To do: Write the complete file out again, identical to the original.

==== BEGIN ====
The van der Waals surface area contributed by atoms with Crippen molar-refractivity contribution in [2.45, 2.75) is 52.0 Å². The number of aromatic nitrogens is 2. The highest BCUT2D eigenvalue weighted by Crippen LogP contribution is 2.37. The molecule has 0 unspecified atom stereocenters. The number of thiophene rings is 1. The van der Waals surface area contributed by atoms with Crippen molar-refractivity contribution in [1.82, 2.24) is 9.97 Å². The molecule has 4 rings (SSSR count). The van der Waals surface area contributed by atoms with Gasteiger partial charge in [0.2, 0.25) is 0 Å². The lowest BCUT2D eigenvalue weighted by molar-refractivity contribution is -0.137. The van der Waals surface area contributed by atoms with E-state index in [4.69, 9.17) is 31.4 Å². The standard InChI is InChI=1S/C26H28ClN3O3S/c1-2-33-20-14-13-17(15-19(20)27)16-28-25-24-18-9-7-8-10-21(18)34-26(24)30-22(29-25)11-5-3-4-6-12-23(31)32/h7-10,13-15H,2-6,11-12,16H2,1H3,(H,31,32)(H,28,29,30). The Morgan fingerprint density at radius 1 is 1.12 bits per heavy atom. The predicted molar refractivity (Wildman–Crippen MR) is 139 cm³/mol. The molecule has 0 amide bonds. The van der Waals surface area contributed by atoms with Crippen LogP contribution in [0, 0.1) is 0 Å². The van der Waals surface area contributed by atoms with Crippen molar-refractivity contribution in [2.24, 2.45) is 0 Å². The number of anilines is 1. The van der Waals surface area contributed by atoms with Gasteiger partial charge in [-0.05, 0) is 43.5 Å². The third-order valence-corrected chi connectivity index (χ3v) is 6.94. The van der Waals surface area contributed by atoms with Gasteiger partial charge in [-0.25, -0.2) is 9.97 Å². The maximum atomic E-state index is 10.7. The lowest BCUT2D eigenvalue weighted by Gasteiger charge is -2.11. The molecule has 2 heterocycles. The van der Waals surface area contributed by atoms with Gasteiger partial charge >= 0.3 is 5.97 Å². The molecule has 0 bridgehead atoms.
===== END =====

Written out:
The van der Waals surface area contributed by atoms with Crippen molar-refractivity contribution in [2.45, 2.75) is 52.0 Å². The number of aromatic nitrogens is 2. The highest BCUT2D eigenvalue weighted by Crippen LogP contribution is 2.37. The molecule has 0 unspecified atom stereocenters. The number of thiophene rings is 1. The van der Waals surface area contributed by atoms with Crippen molar-refractivity contribution in [1.82, 2.24) is 9.97 Å². The molecule has 4 rings (SSSR count). The van der Waals surface area contributed by atoms with Gasteiger partial charge in [0.2, 0.25) is 0 Å². The lowest BCUT2D eigenvalue weighted by molar-refractivity contribution is -0.137. The van der Waals surface area contributed by atoms with E-state index in [4.69, 9.17) is 31.4 Å². The standard InChI is InChI=1S/C26H28ClN3O3S/c1-2-33-20-14-13-17(15-19(20)27)16-28-25-24-18-9-7-8-10-21(18)34-26(24)30-22(29-25)11-5-3-4-6-12-23(31)32/h7-10,13-15H,2-6,11-12,16H2,1H3,(H,31,32)(H,28,29,30). The Morgan fingerprint density at radius 1 is 1.12 bits per heavy atom. The predicted molar refractivity (Wildman–Crippen MR) is 139 cm³/mol. The molecule has 0 amide bonds. The van der Waals surface area contributed by atoms with Crippen LogP contribution in [0, 0.1) is 0 Å². The van der Waals surface area contributed by atoms with Crippen molar-refractivity contribution in [2.24, 2.45) is 0 Å². The number of anilines is 1. The van der Waals surface area contributed by atoms with Gasteiger partial charge in [-0.05, 0) is 43.5 Å². The third-order valence-corrected chi connectivity index (χ3v) is 6.94. The van der Waals surface area contributed by atoms with Gasteiger partial charge in [-0.25, -0.2) is 9.97 Å². The maximum atomic E-state index is 10.7. The lowest BCUT2D eigenvalue weighted by Gasteiger charge is -2.11. The molecule has 2 heterocycles. The van der Waals surface area contributed by atoms with Gasteiger partial charge >= 0.3 is 5.97 Å². The molecule has 0 bridgehead atoms.